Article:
Scope and Contents
Correspondents, mainly on colonial affairs, particularly Imperial Preference, include: George Lloyd [Governor of Bombay, India] on [Joseph] Austen Chamberlain's resignation from the Conservatives and the steadying effect of the new Government; [William] Mackenzie King, Prime Minister of Canada, looking ahead to the Imperial Conferences; William Gritten; 1st Lord Long of Wraxall; J L Garvin [Editor of the Observer], urging a quick General Election (November 1923) (2); Sir John Chancellor [Governor of Southern Rhodesia, later Zimbabwe] on the incorporation of the Tati district into Southern Rhodesia and the effect of Imperial Preference on Rhodesian tobacco cultivation (2); William Ormsby-Gore [Under-Secretary of State for the Colonies, later 4th Lord Harlech] on Parliamentary divides over the future of Mosul [Al-Mawsil, Iraq] and obstruction from the Treasury over Empire development; Sir Edward Iliffe on the harmful effects of Australian self-support policy; John Price, Agent-General for South Australia; Winston Churchill [Chancellor of the Exchequer]; Sir Philip Cunliffe-Lister [President of the Board of Trade, earlier Philip Lloyd-Greame, later 1st Lord Swinton] on hostility from British hosiery manufacturers towards increases in Australian and Canadian tariffs (2); Sir Maurice Hankey [Secretary to the Cabinet] advising LSA not to resign over Empire marketing; [?] 6th Lord Clarendon [Parliamentary Under-Secretary of State for Dominion Affairs, earlier Lord Hyde] on the rubber trade, policy on Iraq, the Commonwealth Trust and a new policy sub-committee on Empire affairs; William Brass [later 1st Lord Chattisham] (2); 1st Lord Beaverbrook [earlier Max Aitken] on articles in the Daily Express advocating Imperial Preference, his own views on taxation, Churchill's view of unemployment and the importance of LSA's tenure at the Colonial Office (2); Josiah Wedgwood; Sir Robert Burton-Chadwick [Parliamentary Secretary, Board of Trade] (2); Sir Robert Horne on Imperial Preference relating to car manufacturers (2); L J Maxse [Editor of the National Review] on the Government's lack of sympathy towards the Empire; Philip Richardson; 1st Lord Hailsham [Lord Chancellor, earlier Douglas Hogg] on tariff reform; 1st Lord Bledisloe [earlier Charles Bathurst] on his gloomy view of British agriculture; Francis Bain; Nicolaas Havenga [South African Minister of Finance] on Imperial Preference; Sir Edmund Vestey on protecting British manufacturers (2).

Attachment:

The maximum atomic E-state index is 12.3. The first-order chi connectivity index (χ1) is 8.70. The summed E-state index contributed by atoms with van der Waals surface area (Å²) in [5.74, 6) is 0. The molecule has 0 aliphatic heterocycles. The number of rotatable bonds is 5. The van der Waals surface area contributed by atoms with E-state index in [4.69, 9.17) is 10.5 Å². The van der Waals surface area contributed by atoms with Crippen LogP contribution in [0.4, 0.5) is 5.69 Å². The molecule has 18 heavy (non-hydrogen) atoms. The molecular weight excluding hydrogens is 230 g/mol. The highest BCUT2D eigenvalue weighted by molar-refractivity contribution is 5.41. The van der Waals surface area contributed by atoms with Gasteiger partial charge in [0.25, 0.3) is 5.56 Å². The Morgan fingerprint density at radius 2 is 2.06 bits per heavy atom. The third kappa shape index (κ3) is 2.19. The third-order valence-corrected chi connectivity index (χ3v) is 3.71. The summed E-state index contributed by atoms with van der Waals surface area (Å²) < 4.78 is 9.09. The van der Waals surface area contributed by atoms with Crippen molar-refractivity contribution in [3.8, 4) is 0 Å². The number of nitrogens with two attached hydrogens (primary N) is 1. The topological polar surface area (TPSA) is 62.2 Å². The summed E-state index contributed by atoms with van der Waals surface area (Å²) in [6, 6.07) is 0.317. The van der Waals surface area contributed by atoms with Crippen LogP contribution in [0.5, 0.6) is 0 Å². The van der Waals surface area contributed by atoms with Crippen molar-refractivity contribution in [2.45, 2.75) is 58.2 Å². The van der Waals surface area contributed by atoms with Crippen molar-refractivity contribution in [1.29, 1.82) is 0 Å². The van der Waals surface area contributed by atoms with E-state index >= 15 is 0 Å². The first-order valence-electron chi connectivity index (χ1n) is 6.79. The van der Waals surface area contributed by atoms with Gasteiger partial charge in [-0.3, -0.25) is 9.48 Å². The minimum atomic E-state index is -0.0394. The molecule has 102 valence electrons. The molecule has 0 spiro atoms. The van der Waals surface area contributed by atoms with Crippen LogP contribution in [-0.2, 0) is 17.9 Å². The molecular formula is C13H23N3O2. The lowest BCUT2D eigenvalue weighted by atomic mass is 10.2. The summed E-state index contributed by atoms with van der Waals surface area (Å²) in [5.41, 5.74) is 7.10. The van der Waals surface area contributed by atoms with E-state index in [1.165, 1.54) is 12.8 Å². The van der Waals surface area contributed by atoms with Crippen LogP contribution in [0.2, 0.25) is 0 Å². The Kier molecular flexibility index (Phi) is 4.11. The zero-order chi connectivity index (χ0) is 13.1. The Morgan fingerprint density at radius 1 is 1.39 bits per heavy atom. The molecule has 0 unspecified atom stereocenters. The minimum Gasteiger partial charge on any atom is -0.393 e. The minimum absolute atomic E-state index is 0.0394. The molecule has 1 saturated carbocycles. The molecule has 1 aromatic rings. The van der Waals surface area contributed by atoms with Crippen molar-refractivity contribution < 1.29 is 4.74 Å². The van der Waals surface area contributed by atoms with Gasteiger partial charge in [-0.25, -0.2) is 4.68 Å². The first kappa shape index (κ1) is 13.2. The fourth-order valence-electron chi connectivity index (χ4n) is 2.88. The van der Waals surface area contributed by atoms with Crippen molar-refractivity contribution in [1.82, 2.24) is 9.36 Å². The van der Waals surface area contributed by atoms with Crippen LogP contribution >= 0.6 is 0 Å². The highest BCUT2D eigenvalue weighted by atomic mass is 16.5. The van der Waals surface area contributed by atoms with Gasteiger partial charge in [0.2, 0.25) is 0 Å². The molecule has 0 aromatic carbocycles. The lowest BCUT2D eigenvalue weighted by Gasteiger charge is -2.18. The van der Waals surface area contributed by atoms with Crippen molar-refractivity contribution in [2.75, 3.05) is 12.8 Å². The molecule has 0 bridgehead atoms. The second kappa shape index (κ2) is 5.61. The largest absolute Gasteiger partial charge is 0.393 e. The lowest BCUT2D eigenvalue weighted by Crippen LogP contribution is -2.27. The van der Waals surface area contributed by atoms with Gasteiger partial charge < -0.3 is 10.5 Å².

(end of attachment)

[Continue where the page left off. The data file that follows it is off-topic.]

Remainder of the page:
Also includes letters from LSA to correspondents including: Winston Churchill on safeguarding of industry, particularly relating to taxation, losses arising from the General Strike and Imperial Preference; William Hughes on LSA's expedition to Iraq and Palestine and the good start made by Stanley Baldwin as Prime Minister and Churchill as Chancellor; Charles Magrath on Canadian development; Baldwin on Churchill and Imperial Preference, LSA's alarm at Churchill's 1927 Budget and Churchill's refusal to discuss sugar preference with him, the importance of LSA's Empire Tour, economic help for New Zealand, the need for a Cabinet reshuffle, particularly moving Churchill from the Treasury and Government policy on trade; [Arthur] Neville Chamberlain on the Colonial Development Fund and moving Churchill; Stephen Tallents [Secretary to the Empire Marketing Board]; Richard Bennett.
Conditions Governing Access
The papers are open for consultation by researchers using Churchill Archives Centre, Churchill College, Cambridge.